One evening during her first winter in Winesburg, Louise had an adventure that gave a new impulse to her desire to break down the wall that she thought stood between her and John Hardy. It was Wednesday and immediately after the evening meal Albert Hardy put on his hat and went away. Young John brought the wood and put it in the box in Louise's room. "You do work hard, don't you?" he said awkwardly, and then before she could answer he also went away.
Louise heard him go out of the house and had a mad desire to run after him. Opening her window she leaned out and called softly, "John, dear John, come back, don't go away." The night was cloudy and she could not see far into the darkness, but as she waited she fancied she could hear a soft little noise as of someone going on tiptoes through the trees in the orchard. She was frightened and closed the window quickly. For an hour she moved about the room trembling with excitement and when she could not longer bear the waiting, she crept into the hall and down the stairs into a closet-like room that opened off the parlor.
Louise had decided that she would perform the courageous act that had for weeks been in her mind. She was convinced that John Hardy had concealed himself in the orchard beneath her window and she was determined to find him and tell him that she wanted him to come close to her, to hold her in his arms, to tell her of his thoughts and dreams and to listen while she told him her thoughts and dreams. "In the darkness it will be easier to say things," she whispered to herself, as she stood in the little room groping for the door.
And then suddenly Louise realized that she was not alone in the house. In the parlor on the other side of the door a man's voice spoke softly and the door opened. Louise just had time to conceal herself in a little opening beneath the stairway when Mary Hardy, accompanied by her young man, came into the little dark room.
For an hour Louise sat on the floor in the darkness and listened. Without words Mary Hardy, with the aid of the man who had come to spend the evening with her, brought to the country girl a knowledge of men and women. Putting her head down until she was curled into a little ball she lay perfectly still. It seemed to her that by some strange impulse of the gods, a great gift had been brought to Mary Hardy and she could not understand the older woman's determined protest.
The young man took Mary Hardy into his arms and kissed her. When she struggled and laughed, he but held her the more tightly. For an hour the contest between them went on and then they went back into the parlor and Louise escaped up the stairs. "I hope you were quiet out there. You must not disturb the little mouse at her studies," she heard Harriet saying to her sister as she stood by her own door in the hallway above.
Louise wrote a note to John Hardy and late that night, when all in the house were asleep, she crept downstairs and slipped it under his door. She was afraid that if she did not do the thing at once her courage would fail. In the note she tried to be quite definite about what she wanted. "I want someone to love me and I want to love someone," she wrote. "If you are the one for me I want you to come into the orchard at night and make a noise under my window. It will be easy for me to crawl down over the shed and come to you. I am thinking about it all the time, so if you are to come at all you must come soon."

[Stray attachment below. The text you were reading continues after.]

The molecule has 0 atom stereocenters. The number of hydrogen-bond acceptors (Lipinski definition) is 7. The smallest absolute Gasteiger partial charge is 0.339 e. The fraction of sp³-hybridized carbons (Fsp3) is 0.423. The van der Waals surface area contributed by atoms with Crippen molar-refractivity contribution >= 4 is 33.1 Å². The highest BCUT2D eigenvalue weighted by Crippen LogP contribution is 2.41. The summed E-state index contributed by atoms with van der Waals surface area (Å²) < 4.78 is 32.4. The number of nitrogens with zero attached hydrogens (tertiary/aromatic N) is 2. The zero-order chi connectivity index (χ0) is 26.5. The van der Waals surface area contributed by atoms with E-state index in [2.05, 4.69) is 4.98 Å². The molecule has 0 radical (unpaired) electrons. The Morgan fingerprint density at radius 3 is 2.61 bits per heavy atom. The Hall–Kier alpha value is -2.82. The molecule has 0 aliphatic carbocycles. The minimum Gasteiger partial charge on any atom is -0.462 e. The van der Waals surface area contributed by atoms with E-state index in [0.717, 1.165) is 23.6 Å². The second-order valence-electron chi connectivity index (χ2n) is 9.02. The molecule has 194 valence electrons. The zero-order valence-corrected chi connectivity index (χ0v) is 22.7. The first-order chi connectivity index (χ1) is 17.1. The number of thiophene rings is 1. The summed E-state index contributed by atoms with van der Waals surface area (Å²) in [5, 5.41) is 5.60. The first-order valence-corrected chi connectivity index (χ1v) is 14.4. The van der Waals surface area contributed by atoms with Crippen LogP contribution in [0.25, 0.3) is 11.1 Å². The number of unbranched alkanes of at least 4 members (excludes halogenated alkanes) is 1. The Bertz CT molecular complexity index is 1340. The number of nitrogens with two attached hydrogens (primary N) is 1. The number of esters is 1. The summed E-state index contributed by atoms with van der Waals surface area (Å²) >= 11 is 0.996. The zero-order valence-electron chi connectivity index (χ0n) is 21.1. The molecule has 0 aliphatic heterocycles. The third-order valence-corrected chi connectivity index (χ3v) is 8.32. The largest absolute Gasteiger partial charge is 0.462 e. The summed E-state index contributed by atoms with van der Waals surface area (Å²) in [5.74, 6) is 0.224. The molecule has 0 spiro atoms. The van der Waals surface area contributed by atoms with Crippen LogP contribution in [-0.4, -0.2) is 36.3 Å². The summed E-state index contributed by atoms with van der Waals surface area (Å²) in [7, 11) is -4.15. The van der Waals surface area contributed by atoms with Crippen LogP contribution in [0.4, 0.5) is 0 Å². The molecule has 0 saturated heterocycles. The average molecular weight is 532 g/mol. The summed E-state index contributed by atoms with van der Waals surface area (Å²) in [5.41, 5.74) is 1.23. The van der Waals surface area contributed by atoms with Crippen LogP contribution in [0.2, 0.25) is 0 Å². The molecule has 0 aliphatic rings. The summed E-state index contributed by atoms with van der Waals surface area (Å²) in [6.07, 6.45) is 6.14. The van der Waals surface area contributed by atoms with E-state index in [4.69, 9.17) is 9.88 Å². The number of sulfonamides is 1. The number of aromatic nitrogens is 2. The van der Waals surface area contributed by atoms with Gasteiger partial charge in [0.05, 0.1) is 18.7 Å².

For a long time Louise did not know what would be the outcome of her bold attempt to secure for herself a lover. In a way she still did not know whether or not she wanted him to come. Sometimes it seemed to her that to be held tightly and kissed was the whole secret of life, and then a new impulse came and she was terribly afraid. The age-old woman's desire to be possessed had taken possession of her, but so vague was her notion of life that it seemed to her just the touch of John Hardy's hand upon her own hand would satisfy. She wondered if he would understand that. At the table next day while Albert Hardy talked and the two girls whispered and laughed, she did not look at John but at the table and as soon as possible escaped. In the evening she went out of the house until she was sure he had taken the wood to her room and gone away. When after several evenings of intense listening she heard no call from the darkness in the orchard, she was half beside herself with grief and decided that for her there was no way to break through the wall that had shut her off from the joy of life.
And then on a Monday evening two or three weeks after the writing of the note, John Hardy came for her. Louise had so entirely given up the thought of his coming that for a long time she did not hear the call that came up from the orchard. On the Friday evening before, as she was being driven back to the farm for the week-end by one of the hired men, she had on an impulse done a thing that had startled her, and as John Hardy stood in the darkness below and called her name softly and insistently, she walked about in her room and wondered what new impulse had led her to commit so ridiculous an act.
The farm hand, a young fellow with black curly hair, had come for her somewhat late on that Friday evening and they drove home in the darkness. Louise, whose mind was filled with thoughts of John Hardy, tried to make talk but the country boy was embarrassed and would say nothing. Her mind began to review the loneliness of her childhood and she remembered with a pang the sharp new loneliness that had just come to her. "I hate everyone," she cried suddenly, and then broke forth into a tirade that frightened her escort. "I hate father and the old man Hardy, too," she declared vehemently. "I get my lessons there in the school in town but I hate that also."